In yet another brazen example of the alleged theft of the 2020 presidential election, inside sources claim that Joe Biden’s unlikely path to the White House was paved with the help of electronic voting machines suspiciously connected to major wireless networks: Verizon, AT&T, and T-Mobile.
These giants of communication are accused of aiding entities like the Department of Homeland Security (DHS), the Election Assistance Commission, and various leftist-globalist coalitions to have an eagle’s eye view of the election data, potentially tweaking it to favor their chosen candidate.
Insightful analysis by David and Erin Clements for JoeHoft.com sheds light on the fact that many election integrity experts are raising eyebrows at the eerie possibility of a two-way connection between local election tech and a master control panel allegedly designed for vote tampering.
“It seems the tangled web of the Department of Homeland Security, the Election Assistance Commission, leftist and globalist agendas, and foreign firms had the perfect seat for real-time election data manipulation,” highlight the Clements.
The great conundrum for many has been how these overarching forces supposedly infiltrated the fortified precinct-level election systems, believed to be “air-gapped” or isolated from external interferences. However, evidence suggests that in places like Texas, rogue votes magically appeared in the 2022 midterms long after the voting process had ended.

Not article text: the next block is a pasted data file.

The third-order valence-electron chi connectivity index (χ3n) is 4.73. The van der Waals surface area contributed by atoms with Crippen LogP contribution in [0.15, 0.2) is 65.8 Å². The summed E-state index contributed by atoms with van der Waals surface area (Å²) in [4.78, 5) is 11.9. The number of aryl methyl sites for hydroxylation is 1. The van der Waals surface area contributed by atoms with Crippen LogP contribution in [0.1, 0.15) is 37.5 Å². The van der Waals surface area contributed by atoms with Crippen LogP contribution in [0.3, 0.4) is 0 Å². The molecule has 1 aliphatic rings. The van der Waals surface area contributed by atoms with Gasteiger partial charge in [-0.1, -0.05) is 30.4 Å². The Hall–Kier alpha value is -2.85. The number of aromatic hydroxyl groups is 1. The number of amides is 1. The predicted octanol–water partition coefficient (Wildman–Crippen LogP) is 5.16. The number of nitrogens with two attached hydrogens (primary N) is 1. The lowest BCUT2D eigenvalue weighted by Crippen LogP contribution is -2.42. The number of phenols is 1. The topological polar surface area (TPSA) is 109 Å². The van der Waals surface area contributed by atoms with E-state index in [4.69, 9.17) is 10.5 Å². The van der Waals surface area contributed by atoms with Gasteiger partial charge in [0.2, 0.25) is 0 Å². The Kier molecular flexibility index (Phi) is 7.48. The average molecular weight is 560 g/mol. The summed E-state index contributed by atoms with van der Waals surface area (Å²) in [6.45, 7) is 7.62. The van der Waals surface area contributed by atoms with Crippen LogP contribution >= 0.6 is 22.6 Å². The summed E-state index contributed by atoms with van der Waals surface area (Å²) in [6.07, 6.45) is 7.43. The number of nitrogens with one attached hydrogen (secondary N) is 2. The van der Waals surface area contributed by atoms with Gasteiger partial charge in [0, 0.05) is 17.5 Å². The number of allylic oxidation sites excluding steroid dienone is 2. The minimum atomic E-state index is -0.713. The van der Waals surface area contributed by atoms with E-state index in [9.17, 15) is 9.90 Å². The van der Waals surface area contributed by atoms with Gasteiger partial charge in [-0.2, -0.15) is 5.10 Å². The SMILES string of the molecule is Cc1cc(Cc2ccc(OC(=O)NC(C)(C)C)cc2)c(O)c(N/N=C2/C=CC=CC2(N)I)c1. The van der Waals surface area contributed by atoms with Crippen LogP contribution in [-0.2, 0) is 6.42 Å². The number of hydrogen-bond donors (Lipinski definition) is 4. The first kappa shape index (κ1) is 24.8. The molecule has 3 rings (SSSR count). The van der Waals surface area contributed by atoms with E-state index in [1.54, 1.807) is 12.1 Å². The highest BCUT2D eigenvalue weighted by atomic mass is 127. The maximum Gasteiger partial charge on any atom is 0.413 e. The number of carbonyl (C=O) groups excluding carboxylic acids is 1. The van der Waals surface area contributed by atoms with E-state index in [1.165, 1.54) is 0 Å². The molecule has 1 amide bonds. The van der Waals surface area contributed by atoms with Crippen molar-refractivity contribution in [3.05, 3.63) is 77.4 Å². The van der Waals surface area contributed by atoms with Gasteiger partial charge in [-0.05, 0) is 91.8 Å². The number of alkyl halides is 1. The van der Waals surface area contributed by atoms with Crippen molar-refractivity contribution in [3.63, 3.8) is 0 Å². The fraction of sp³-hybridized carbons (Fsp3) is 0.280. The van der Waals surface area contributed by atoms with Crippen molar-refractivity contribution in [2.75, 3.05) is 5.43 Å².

“To orchestrate such a massive fraud operation at individual polling stations, it’s crucial to overcome the ‘air-gapped’ systems. But how?” ponder the Clements.
Enter Sophie Anderson, a sharp-eyed election sleuth from Utah, and Dr. Charles Bernardin, a seasoned communications engineer. Their groundbreaking findings suggest the existence of a covert government-run communications network, known as FirstNet. Designed initially for public safety post the 9/11 attacks, FirstNet could be the master key to real-time vote manipulation from a single hub.
To make matters murkier, days before Obama’s departure, his DHS, under the guise of “Russian interference” fears, conveniently labeled all election systems as critical infrastructure. This move potentially enabled FirstNet to intertwine with the nation’s voting system.
And while FirstNet was conceived as an independent entity separate from telecom behemoths, it’s alleged that AT&T became the frontline in this elaborate scheme, with Verizon and T-Mobile lurking in the shadows, ready to aid as required.